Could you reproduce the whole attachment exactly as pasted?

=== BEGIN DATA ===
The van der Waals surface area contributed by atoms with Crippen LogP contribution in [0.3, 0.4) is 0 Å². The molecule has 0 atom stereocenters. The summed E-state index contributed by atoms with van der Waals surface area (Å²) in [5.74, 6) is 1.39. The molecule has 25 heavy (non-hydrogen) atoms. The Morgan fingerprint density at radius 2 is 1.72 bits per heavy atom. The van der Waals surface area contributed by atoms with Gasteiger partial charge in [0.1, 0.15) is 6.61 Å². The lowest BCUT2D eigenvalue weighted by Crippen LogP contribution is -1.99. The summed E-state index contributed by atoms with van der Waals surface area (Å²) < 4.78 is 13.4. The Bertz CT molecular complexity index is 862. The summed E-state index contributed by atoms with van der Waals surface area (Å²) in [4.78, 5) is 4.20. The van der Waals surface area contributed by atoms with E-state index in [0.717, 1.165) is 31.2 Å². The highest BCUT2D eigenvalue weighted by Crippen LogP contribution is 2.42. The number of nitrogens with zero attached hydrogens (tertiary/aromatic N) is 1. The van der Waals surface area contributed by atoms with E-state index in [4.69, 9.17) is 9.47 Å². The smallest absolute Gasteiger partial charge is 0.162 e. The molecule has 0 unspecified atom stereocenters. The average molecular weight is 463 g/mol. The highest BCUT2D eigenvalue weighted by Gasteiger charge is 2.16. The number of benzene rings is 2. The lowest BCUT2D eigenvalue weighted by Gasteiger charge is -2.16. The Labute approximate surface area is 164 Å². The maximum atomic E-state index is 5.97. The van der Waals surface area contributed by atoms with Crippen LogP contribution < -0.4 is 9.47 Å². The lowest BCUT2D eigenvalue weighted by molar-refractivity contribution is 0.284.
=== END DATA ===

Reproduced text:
The van der Waals surface area contributed by atoms with Crippen LogP contribution in [0.3, 0.4) is 0 Å². The molecule has 0 atom stereocenters. The summed E-state index contributed by atoms with van der Waals surface area (Å²) in [5.74, 6) is 1.39. The molecule has 25 heavy (non-hydrogen) atoms. The Morgan fingerprint density at radius 2 is 1.72 bits per heavy atom. The van der Waals surface area contributed by atoms with Gasteiger partial charge in [0.1, 0.15) is 6.61 Å². The lowest BCUT2D eigenvalue weighted by Crippen LogP contribution is -1.99. The summed E-state index contributed by atoms with van der Waals surface area (Å²) < 4.78 is 13.4. The Bertz CT molecular complexity index is 862. The summed E-state index contributed by atoms with van der Waals surface area (Å²) in [4.78, 5) is 4.20. The van der Waals surface area contributed by atoms with E-state index in [0.717, 1.165) is 31.2 Å². The highest BCUT2D eigenvalue weighted by Crippen LogP contribution is 2.42. The number of nitrogens with zero attached hydrogens (tertiary/aromatic N) is 1. The van der Waals surface area contributed by atoms with E-state index in [4.69, 9.17) is 9.47 Å². The smallest absolute Gasteiger partial charge is 0.162 e. The molecule has 0 unspecified atom stereocenters. The average molecular weight is 463 g/mol. The highest BCUT2D eigenvalue weighted by Gasteiger charge is 2.16. The number of benzene rings is 2. The lowest BCUT2D eigenvalue weighted by Gasteiger charge is -2.16. The Labute approximate surface area is 164 Å². The maximum atomic E-state index is 5.97. The van der Waals surface area contributed by atoms with Crippen LogP contribution < -0.4 is 9.47 Å². The lowest BCUT2D eigenvalue weighted by molar-refractivity contribution is 0.284.